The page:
Once again, politics must be conceived as a relationship of strangers who do not understand one another in a subjective and immediate sense, relating across time and distance.—Iris Marion Young
A paradoxical community is emerging, made up of foreigners who are reconciled with themselves to the extent they recognize themselves as foreigners.—Julia Kristeva
Nancy Fraser’s influential critique of Kristeva points to the central difficulty in Kristeva’s theory and to a strange paradox in its reception.1 Within the space of the same essay, Fraser reads Kristeva’s work as both a traditional psychoanalytic elaboration of subjectivity—and therefore irrelevant for social theory—and as a devastating critique of social relations—to which social theory has to respond. On the one hand, she argues that Kristeva’s work “focuses almost exclusively on intrasubjective tensions and thereby surrenders its ability to understand intersubjective phenomena, including affiliation . . . and struggle”; on the other hand, she claims that Kristeva’s thought “is defined in terms of the shattering of social identity, and so it cannot figure in the reconstruction of the new, politically constituted, collective identities and solidarities that are essential to feminist politics.”2 Fraser’s essay addresses two important questions to Kristeva in particular, and to psychoanalysis in general. First, it asks about the relation between the psychic and the social, between the decentered self and the “shattered social identity.” Second, it inquires whether group formations and social affiliations are conceivable without a reference to collective identities.3
In Kristeva’s 1989 Etrangers à nous-mêmes, translated into English as Strangers to Ourselves, this difficult intersection between the split psychic space and the fractured social identity leads to a rethinking of the possible ways of being in common in the wake of the crisis of the religious and national communities. In this text, Kristeva focuses on the status of the foreigner/stranger in the context of the historical and political conceptions of social identities, in particular, in the context of the Enlightenment’s dissolution of religious ties and the subsequent emergence of the modern nation-state: “With the establishment of nation-states we come to the only modern . . . definition of foreignness: the foreigner is the one who does not belong to the state in which we are, the one who does not have the same nationality.”4 Kristeva argues, however, that this “legal” definition merely covers over the deeper symptom provoked by the appearance of the foreigner: “the prickly passions aroused by the intrusion of the other in the homogeneity of . . . a group” (ST, 41). The foreigner provides the best exemplification of the “political” logic of the nation-state and its most vertiginous aberration—the logic that founds and con-founds the distinctions of man and citizen, cosmopolitanism and nationalism, civil and political rights, and finally, law and affect: “The difficulty engendered by the matter of foreigners would be completely contained in the deadlock caused by the distinction that sets the citizen apart from man . . . The process means . . . that one can be more or less a man to the extent that one is more or less a citizen, that he who is not a citizen is not fully a man. Between the man and a citizen there is a scar: the foreigner” (ST, 97–98). Seen as the aporia of the Enlightenment and, especially, as the impasse of its political rationality, the figure of the scar both enables and prevents a clear separation between myth and reason, the archaic and the modern, affect and law, same and other. Fracturing the imagined unity of the national body, the figure of the foreigner—a supplementary double of the Enlightenment’s political rationality—anticipates the Freudian “logic” of the uncanny.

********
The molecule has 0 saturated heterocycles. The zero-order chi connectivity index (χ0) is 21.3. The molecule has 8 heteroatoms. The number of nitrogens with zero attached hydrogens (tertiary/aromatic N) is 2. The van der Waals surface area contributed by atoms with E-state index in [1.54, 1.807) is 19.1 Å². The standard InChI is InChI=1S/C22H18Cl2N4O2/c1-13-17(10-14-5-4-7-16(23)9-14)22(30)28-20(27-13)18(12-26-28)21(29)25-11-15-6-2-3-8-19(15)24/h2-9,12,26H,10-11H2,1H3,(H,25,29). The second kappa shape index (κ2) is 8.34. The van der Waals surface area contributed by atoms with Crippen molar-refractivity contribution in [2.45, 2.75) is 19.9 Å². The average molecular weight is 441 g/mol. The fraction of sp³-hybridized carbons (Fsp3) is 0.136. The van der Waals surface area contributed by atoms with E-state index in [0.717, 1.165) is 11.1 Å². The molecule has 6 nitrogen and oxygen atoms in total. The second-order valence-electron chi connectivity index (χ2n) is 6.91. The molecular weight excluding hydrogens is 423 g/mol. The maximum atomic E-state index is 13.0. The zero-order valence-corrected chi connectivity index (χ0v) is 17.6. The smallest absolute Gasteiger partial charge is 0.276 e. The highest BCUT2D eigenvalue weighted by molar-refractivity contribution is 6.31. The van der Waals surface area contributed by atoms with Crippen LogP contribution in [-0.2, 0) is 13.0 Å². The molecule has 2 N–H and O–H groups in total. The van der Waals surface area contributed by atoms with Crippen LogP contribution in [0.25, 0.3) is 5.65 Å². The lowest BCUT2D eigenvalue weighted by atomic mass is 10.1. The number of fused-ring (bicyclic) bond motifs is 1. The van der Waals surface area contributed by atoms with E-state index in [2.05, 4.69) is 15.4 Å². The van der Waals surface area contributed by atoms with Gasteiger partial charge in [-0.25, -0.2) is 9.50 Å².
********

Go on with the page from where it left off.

Kristeva’s strategy to rethink social affiliations at work in modern nation-states from the marginal and ambivalent position of the foreigner parallels the project of Homi K. Bhabha to interpret the narrative of the nation from “the perspective of the nation’s margin and the migrants’ exile.”5 Not surprisingly, both Kristeva and Bhabha turn to Freud’s discussion of the uncanny in order to underscore not only...